Apparently the faux virus warning revolves around "The (actual) Great Giraffe Challenge." The challenge was to answer a posted riddle, messaging the poster -- New Zealand YouTuber Andrew Strungell -- with a guess. Those who failed to answer correctly were supposed to change their Facebook profile pictures to images of giraffes for the following three days.
However, this "challenge" morphed into a viral hoax, whereby it was said that the "challenge" was simply a way to lure users into compromising their Facebook accounts and PCs by posting virus-laden JPEG images of giraffes. Some of the hoaxes went so far as to accuse Anonymous of being behind the "joke," which probably isn't going to sit well with the global and loosely-knit hacker group.
Instead, the (original) riddle was as follows:
3:00 am, the doorbell rings and you wake up. Unexpected visitors, It’s your parents and they are there for breakfast. You have strawberry jam, honey, wine, bread and cheese. What is the first thing you open?There are two acceptable answers (below).
As Snopes explained, the hoax stems from a prior vulnerability from way back in 2004:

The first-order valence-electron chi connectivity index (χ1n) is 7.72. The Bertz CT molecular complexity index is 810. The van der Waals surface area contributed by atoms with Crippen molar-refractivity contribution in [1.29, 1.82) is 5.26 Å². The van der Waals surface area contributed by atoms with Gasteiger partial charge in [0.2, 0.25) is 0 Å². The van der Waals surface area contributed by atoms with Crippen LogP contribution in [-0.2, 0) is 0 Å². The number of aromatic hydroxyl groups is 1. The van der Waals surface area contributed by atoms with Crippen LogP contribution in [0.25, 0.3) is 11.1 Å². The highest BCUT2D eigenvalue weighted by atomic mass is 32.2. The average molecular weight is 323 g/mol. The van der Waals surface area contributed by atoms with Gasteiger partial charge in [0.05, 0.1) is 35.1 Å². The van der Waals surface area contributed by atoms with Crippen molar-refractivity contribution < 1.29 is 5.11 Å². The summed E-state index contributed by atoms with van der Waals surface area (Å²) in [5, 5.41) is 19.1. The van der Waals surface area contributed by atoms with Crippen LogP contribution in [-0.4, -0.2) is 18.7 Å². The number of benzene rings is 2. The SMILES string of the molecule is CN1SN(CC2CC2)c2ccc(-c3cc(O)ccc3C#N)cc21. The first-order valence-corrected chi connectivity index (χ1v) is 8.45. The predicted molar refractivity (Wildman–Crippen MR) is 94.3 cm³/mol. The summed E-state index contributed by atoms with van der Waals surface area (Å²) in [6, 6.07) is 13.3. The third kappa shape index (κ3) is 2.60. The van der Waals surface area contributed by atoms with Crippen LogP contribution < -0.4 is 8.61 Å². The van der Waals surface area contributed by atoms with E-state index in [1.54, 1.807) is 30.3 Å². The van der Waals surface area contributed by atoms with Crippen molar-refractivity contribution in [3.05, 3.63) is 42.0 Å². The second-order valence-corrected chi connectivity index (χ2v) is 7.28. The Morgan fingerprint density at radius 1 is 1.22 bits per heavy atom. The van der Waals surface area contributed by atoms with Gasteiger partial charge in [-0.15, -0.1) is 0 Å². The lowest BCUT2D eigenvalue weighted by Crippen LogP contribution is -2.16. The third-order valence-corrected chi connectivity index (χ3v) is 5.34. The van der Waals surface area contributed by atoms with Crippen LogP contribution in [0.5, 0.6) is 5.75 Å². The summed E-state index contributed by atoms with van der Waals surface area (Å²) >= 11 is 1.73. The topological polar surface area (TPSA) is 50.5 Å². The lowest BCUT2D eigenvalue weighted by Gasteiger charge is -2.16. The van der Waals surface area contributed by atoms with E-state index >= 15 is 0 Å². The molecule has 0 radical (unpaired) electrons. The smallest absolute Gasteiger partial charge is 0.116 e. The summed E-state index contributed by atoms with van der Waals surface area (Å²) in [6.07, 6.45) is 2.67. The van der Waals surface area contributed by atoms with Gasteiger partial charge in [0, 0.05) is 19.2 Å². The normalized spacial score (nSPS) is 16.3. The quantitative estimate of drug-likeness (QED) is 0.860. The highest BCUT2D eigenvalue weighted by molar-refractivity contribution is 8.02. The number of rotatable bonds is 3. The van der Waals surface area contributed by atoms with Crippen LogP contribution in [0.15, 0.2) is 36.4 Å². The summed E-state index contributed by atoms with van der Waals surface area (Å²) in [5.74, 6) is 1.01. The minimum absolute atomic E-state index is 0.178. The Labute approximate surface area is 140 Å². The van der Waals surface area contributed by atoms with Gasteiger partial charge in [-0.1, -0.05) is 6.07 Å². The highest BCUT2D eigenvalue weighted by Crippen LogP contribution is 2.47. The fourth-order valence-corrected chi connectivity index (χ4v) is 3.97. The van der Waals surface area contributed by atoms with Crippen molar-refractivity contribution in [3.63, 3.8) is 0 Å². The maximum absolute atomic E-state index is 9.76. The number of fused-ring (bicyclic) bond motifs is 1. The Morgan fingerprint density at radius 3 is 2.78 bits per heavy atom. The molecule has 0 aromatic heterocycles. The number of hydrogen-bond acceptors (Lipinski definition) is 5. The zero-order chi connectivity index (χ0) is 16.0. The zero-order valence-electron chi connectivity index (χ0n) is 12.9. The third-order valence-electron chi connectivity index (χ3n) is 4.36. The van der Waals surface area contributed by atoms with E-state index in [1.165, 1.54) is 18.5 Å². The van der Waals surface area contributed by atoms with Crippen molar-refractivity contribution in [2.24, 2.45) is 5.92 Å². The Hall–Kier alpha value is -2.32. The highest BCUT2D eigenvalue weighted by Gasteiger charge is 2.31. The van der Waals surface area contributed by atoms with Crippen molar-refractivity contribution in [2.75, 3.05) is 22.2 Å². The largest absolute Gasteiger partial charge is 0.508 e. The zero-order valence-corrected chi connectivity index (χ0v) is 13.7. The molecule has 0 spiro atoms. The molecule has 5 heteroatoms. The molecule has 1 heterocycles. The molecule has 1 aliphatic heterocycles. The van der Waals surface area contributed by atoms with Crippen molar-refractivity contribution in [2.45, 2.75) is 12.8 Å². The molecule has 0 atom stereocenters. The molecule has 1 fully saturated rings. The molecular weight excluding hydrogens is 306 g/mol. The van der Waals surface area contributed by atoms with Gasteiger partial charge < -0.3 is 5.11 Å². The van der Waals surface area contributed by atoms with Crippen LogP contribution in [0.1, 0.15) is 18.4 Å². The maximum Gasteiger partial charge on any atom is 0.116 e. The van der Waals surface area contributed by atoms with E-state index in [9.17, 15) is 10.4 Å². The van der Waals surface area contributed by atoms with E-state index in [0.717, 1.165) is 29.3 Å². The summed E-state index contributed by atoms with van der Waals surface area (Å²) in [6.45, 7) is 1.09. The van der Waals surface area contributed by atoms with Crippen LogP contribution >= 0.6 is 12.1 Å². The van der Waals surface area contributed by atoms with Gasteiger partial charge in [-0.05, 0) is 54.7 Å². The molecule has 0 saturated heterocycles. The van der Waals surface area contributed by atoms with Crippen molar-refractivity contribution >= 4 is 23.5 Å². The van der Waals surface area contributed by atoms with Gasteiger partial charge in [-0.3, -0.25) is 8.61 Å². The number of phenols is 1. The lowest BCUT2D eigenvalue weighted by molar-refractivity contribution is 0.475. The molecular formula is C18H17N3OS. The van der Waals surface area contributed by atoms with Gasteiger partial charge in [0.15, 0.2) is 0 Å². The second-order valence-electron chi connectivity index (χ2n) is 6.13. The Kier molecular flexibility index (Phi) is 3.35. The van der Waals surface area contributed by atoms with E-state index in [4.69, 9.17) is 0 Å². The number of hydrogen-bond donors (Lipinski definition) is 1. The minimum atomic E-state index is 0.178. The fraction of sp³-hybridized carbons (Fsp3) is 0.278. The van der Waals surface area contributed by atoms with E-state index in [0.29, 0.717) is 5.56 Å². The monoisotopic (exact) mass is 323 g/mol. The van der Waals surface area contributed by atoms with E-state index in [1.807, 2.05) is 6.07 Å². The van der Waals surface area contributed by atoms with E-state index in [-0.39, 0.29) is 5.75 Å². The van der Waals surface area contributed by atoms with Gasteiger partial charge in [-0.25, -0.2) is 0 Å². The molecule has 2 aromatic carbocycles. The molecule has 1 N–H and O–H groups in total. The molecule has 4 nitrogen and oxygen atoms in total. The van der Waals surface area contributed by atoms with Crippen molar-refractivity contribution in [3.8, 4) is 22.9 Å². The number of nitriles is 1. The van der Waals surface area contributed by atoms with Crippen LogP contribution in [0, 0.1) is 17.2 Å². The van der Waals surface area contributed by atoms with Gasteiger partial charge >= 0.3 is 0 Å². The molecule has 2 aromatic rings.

Back in 2004, a vulnerability was discovered that could enable programs used for viewing JPEG image files on Microsoft Windows-based computers to launch malicious code. Numerous warnings about the vulnerability were put out, and Microsoft issued a patch for the exploit in mid-September 2004.So there is no real malware associated with this joke, but instead much todo about nothing.
Only a rather old, unpatched Windows-based system would be vulnerable to that exploit today, and it would not be attached to any particular type or class of JPEG-based images (such as pictures of giraffes). Someone simply borrowed portions of a rather old computer security article to lend credence to a new hoax involving a "giraffe challenge."
For those interested, the two acceptable answers are "your eyes" and "the door," both of which make sense when you think about it.